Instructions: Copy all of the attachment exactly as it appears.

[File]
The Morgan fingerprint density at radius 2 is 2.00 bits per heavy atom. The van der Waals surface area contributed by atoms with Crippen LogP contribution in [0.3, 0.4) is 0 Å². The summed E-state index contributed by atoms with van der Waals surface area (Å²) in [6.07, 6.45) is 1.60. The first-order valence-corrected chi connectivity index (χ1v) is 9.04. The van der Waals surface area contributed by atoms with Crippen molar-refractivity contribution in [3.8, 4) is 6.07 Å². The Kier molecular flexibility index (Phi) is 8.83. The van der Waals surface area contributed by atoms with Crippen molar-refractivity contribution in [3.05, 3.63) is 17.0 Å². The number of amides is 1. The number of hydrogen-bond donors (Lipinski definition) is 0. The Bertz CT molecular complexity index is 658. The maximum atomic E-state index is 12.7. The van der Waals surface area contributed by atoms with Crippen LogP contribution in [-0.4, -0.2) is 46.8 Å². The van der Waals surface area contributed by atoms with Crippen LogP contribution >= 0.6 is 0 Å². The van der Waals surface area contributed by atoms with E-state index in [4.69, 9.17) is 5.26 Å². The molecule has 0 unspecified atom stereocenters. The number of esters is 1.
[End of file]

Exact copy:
The Morgan fingerprint density at radius 2 is 2.00 bits per heavy atom. The van der Waals surface area contributed by atoms with Crippen LogP contribution in [0.3, 0.4) is 0 Å². The summed E-state index contributed by atoms with van der Waals surface area (Å²) in [6.07, 6.45) is 1.60. The first-order valence-corrected chi connectivity index (χ1v) is 9.04. The van der Waals surface area contributed by atoms with Crippen molar-refractivity contribution in [3.8, 4) is 6.07 Å². The Kier molecular flexibility index (Phi) is 8.83. The van der Waals surface area contributed by atoms with Crippen molar-refractivity contribution in [3.05, 3.63) is 17.0 Å². The number of amides is 1. The number of hydrogen-bond donors (Lipinski definition) is 0. The Bertz CT molecular complexity index is 658. The maximum atomic E-state index is 12.7. The van der Waals surface area contributed by atoms with Crippen LogP contribution in [-0.4, -0.2) is 46.8 Å². The van der Waals surface area contributed by atoms with Crippen LogP contribution >= 0.6 is 0 Å². The van der Waals surface area contributed by atoms with E-state index in [4.69, 9.17) is 5.26 Å². The molecule has 0 unspecified atom stereocenters. The number of esters is 1.